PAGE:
So today I decided to see if my HD TV could play pal games out of curiosity, as it would open up a whole new market for me on my old systems, but I got this odd result which told me it wouldn't be an enjoyable experience.
Bottom part of the screen is missing as well. So just for comparison sake, I decided to pop in the US version of Jet Moto 2 and well...
Everything is muted and Max is quite..Blue. Maybe what its like to be colorblind, not sure. It did flicker in and out of the proper color a few times and it wasn't the cord itself.
Post by Ninetails2000 on Jul 21, 2019 0:00:21 GMT -5
Sorry for bumping this old topic, but this is actually something of an issue for modern HD and Smart TVs. Basically, cheaper models of tvs will often skimp out on the diversity and coverage of it's video signal firmware, so they'll sometimes have trouble reading older types of video signals like those from older game consoles, video players and the like. I've actually had to deal with this when bringing my PS2 onto my smart TV and I found a few workarounds for these kinds of compatibility issues. Not sure about how PAL conversion would work since I use NTSC consoles and games exclusively but it should help none the less.
If you haven't tried already, try using Component Cables. Any TV worth it's price tag nowadays will have have it available and even without trying to work around video issues, it's an incredibly worthy investment for the crispy video quality. This sometimes isn't enough however.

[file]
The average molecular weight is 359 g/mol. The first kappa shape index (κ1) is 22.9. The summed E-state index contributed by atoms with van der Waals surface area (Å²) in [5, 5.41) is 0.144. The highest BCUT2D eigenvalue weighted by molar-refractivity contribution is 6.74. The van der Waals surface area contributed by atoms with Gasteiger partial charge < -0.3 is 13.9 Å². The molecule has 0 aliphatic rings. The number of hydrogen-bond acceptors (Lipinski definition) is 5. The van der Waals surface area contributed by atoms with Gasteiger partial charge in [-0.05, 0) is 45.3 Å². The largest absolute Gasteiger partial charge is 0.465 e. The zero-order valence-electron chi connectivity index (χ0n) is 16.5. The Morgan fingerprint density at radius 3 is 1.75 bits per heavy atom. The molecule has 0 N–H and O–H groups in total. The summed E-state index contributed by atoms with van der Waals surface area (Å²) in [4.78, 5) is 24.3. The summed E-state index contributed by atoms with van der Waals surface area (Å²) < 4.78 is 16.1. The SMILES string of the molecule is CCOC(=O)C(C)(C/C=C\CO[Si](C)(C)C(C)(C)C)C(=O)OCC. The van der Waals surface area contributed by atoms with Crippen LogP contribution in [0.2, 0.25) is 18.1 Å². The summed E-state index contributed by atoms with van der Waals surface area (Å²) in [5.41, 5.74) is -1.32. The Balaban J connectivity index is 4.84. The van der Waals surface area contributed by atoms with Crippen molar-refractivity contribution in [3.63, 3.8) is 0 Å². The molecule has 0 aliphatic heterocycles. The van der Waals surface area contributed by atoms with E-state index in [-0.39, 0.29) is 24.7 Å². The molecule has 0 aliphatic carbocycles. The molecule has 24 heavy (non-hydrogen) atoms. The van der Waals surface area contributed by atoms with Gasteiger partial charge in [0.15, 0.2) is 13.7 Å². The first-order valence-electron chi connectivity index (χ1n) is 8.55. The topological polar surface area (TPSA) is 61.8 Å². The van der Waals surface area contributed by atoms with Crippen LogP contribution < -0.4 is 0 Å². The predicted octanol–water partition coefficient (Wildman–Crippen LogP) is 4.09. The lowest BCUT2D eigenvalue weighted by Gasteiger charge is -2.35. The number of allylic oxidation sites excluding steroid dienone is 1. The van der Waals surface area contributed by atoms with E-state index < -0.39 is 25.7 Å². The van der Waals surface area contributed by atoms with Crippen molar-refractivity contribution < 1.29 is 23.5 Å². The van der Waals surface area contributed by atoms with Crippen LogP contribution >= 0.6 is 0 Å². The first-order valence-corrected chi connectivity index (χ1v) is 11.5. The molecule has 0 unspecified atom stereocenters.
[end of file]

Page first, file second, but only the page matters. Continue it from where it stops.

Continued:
PSX games use a lot of wonky video resolutions that it swaps through on the fly in order to keep games running quickly. So say, for a simplified example, you could be running at 1000x500 at 1080p for menus and loading screens, but then the gameplay itself would be 800x400 at 240p. Modern TVs without the proper firmware tend to read the signal as garbage, meaning stutters, blackouts and other video glitches. Oftentimes it'll just refuse to play certain PSX games at all past the BIOS screen.
The solution for this issue is two-fold: A Composite to HDMI or straight PS2 to HDMI converter and an Scart / HDMI to HDMI 720P 1080P HD Video Converter Monitor Box. The Composite to HDMI converter is pretty self explanatory and is really useful in making it easier to hook up those old consoles to modern TVs if you don't want to bother with composite cables. I went with Composite to HDMI because I already had the composite cables on hand and it felt like the more cost effective option since it could cover any Composite capable devices. The real secret is the HDMI video converter box. It'll take all the signals fed into it and convert them into a consistent signal type that modern TVs can actually tangle with.
Tried it out with a good handful of old PSX games like Rollcage, Bust-A-Groove, Speed Punk and yes, Jet Moto 3 and they're all smooth as ice. The only real problems with this set up are the amount of extra crap you have to buy and have hooked up to the TV with at least one of the devices needing an external power source. Also whenever a PSX game sneakily changes it's resolution, the converter box will have to re-adjust, which leads to a blackout for a few seconds as if you had changed the video source. A small price to pay if you play a lot of PSX games that would otherwise not want to work.